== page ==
Engineering diversity will undermine excellence

The latest venue for the obsession with diversity in public schools is New York City, where Mayor Bill de Blasio is hellbent on giving 20 percent of seats at the city’s elite high schools to disadvantaged students (“De Blasio Lawyers Say Change for Elite Schools Isn’t Biased Against Asian-Americans,” The Wall Street Journal, Jan. 19).

A state law allows the city to offer spots to disadvantaged eight-graders who miss the cutoff score but agree to summer tutoring under a program called Discovery.A suit filed in federal court by Asian-American civil rights groups and parents argues that Discovery discriminates against their children because it is limited only to the highest poverty middle schools, whereas in the past applicants citywide were eligible to sign up.

I support efforts to diversity schools – but with one caveat.  Diversification must not negatively impact excellence.  If students cannot handle the work at these elite schools, they will either drop out or standards will be lowered.  In both cases students will be shortchanged.  Asian-American students disproportionately comprise enrollment at these schools.  But they do so because they have demonstrated the aptitude to achieve.  Enrolling students to meet a quota, which is precisely what de Blasio is doing, will mean an end to the academic jewels of the New York City system.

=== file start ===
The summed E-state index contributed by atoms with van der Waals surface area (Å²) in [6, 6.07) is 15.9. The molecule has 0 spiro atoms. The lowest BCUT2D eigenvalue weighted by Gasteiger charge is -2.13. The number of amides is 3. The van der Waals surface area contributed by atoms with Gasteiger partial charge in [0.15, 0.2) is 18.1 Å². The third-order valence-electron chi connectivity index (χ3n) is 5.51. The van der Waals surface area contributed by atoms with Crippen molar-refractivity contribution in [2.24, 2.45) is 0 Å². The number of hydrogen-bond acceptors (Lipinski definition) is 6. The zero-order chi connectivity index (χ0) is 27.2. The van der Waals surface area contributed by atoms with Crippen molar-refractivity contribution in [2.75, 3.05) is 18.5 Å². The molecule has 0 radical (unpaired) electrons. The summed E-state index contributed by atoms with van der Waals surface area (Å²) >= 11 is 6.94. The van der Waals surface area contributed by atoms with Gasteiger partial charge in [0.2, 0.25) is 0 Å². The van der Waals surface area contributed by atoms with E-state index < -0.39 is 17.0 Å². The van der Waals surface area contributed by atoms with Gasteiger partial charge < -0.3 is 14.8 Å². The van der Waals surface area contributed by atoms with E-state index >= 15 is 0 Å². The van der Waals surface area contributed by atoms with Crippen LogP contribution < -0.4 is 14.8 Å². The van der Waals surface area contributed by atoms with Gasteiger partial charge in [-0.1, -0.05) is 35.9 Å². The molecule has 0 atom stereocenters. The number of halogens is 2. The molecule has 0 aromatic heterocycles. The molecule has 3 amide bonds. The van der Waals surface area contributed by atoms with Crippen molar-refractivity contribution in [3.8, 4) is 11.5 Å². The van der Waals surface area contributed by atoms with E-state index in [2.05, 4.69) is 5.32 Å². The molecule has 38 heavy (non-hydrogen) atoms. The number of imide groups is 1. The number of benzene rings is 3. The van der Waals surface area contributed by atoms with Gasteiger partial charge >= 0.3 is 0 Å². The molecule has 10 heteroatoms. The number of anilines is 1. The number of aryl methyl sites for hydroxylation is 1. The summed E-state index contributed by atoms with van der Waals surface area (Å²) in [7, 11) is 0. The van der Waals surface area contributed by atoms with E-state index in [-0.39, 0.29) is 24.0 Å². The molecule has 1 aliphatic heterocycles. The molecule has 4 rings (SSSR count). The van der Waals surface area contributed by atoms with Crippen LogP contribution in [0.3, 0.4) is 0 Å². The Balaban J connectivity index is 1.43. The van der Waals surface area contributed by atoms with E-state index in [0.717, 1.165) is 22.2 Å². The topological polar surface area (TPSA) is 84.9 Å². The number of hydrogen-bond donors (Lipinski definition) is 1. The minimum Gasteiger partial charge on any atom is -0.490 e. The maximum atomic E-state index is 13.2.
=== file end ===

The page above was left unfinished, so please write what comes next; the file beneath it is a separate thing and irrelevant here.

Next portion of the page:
(To post a comment, click on the title of this blog.)

 

2 Replies to “Engineering diversity will undermine excellence”

  1. I’d probably accept a program that gave a limited number of seats at an elite school to low-income applicants who just missed the test-score cutoff and also demonstrated ability in a summer program. Seems like enrolling applicants who satisfied these criteria would not have an adverse impact on the elite program. And, seems like coming from a low-income family would tend to reduce an applicant’s test score independent of the applicant’s raw intelligence.

    On the other hand, I would not argue for such a program either — generally agree with the proposition that elite academic programs must enforce academic standards.

    Would strongly oppose a program that gave a limited number of seats at an elite school to minority applicants (as opposed to low-income applicants).

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  2. Labor Lawyer: I have no problem with giving students from all socioeconomic and racial backgrounds who miss the cut score by a few points a second chance. But de Blasio wants to go far beyond that and establish quotas. It’s a prescription for disaster. Students who lack the aptitude to handle rigorous work will drop out or standards will be lowered to accommodate them.

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